This blog was written in 2017.
Next week Gilbert White’s garden will play host to chapter house theatre company’s production of Shakespeare’s A Midsummer Night’s Dream. White doesn’t often refer to plays or fiction in his writings, but was well read, in letter three of The Natural History of Selborne Gilbert references Shakespeare and shows that the bard was often on his mind whilst he was studying nature!
To The Honourable Daines Barrington
Selborne, Jan. 15, 1770.
It was no small matter of satisfaction to me to find that you were not displeased with my little methodus of birds. If there was any merit in the sketch, it must be owing to its punctually. For many months I carried a list in my pocket of the birds that were to be remarked, and, as I rode or walked about my business, I noted each day the continuance or omission of each bird’s song; so that I am as sure of the certainty of my facts as a man can be of any transaction whatsoever.
I shall now proceed to answer the several queries which you put in your two obliging letters, in the best manner that I am able. Perhaps Eastwick, and its environs, where you heard so very few birds, is not a woodland country, and therefore not stocked with such songsters. If you will cast your eye on my last letter, you will find that many species continued to warble after the beginning of July.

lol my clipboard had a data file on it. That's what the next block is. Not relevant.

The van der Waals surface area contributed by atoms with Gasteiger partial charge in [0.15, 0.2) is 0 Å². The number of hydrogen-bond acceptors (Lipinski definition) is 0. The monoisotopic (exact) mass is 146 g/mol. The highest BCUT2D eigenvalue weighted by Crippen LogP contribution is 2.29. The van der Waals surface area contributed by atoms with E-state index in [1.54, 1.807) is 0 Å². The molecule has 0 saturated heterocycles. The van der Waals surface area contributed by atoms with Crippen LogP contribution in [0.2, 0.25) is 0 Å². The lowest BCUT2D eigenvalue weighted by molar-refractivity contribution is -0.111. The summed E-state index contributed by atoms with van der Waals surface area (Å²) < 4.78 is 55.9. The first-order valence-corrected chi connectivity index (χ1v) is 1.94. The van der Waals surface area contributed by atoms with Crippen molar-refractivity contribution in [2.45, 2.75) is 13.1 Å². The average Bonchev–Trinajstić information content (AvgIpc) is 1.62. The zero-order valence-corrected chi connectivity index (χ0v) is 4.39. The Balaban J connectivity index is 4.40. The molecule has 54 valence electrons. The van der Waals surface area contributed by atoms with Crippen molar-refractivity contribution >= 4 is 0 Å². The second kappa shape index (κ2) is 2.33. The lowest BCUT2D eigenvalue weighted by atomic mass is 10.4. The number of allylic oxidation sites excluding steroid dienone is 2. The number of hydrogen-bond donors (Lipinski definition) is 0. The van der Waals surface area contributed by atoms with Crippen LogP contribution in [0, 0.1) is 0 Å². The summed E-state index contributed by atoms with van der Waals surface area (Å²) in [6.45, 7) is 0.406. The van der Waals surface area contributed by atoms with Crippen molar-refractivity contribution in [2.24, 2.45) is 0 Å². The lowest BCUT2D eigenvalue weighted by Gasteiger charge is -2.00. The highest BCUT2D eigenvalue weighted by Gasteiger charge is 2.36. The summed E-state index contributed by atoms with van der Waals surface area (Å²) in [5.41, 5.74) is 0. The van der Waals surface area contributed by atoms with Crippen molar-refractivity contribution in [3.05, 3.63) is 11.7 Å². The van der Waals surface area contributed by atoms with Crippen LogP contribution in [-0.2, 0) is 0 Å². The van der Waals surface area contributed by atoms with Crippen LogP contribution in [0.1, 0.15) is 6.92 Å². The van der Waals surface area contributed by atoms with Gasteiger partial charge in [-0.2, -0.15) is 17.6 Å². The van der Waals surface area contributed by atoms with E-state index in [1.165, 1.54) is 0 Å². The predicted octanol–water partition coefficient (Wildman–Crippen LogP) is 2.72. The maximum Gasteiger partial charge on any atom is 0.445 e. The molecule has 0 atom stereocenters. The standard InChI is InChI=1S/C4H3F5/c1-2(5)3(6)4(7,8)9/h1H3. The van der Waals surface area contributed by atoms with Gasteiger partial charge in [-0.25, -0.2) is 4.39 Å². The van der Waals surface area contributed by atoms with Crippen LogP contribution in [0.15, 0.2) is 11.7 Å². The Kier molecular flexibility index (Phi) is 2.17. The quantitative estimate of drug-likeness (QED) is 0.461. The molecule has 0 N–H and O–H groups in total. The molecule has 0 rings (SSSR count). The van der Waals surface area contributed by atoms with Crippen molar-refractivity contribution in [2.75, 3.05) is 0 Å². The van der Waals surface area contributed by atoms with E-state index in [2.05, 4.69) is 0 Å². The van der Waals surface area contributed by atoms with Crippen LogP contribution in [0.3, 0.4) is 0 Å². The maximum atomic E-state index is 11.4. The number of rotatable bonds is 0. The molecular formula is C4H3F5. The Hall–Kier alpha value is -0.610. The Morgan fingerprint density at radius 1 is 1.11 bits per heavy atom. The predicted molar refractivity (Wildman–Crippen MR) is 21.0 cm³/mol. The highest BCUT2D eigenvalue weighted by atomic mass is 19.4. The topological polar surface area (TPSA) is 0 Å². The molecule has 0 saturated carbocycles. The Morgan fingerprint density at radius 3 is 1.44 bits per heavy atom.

The titlark and yellowhammer breed late, the latter very late; and therefore it is no wonder that they protract their song; for I lay it down as a maxim in ornithology, that as long as there is any incubation going on there is music. As to the red-breast and wren, it is well known to the most incurious observer that they whistle the year round, hard frost excepted; especially the latter.
It was not in my power to procure you a black-cap, or a less reed- sparrow, or sedge-bird, alive. As the first is undoubtedly, and the last, as far as I can yet see, a summer bird of passage, they would require more nice and curious management in a cage than I should be able to give them; they are both distinguished songsters. The note of the former has such a wild sweetness that it always brings to my mind those lines in a song in As You Like It,
And tune his merry note
Unto the wild bird’s throat.-Shakespeare.
The latter has a surprising variety of notes resembling the song of several other birds; but then it also has an hurrying mariner, not at all to its advantage; it is notwithstanding a delicate polyglot.
It is new to me that titlarks in cages sing in the night; perhaps only caged birds do so. I once knew a tame red-breast in a cage that always sang as long as candles were in the room; but in their wild state no one supposes they sing in the night.
I should be almost ready to doubt the fact, that there are to be seen much fewer birds in July than in any former month, notwithstanding so many young are hatched daily. Sure I am that it is far otherwise with respect to the swallow tribe, which increases prodigiously as the summer advances: and I saw, at the time mentioned, many hundreds of young wagtails on the banks of the Cherwell, which almost covered the meadows. If the matter appears as you say in the other species, may it not be owing to the dams being engaged in incubation, while the young are concealed by the leaves ?
Many times have I had the curiosity to open the stomachs of woodcocks and snipes; but nothing ever occurred that helped to explain to me what their subsistence might be: all that I could ever find was a soft mucus, among which lay many pellucid small gravels.
I am, etc.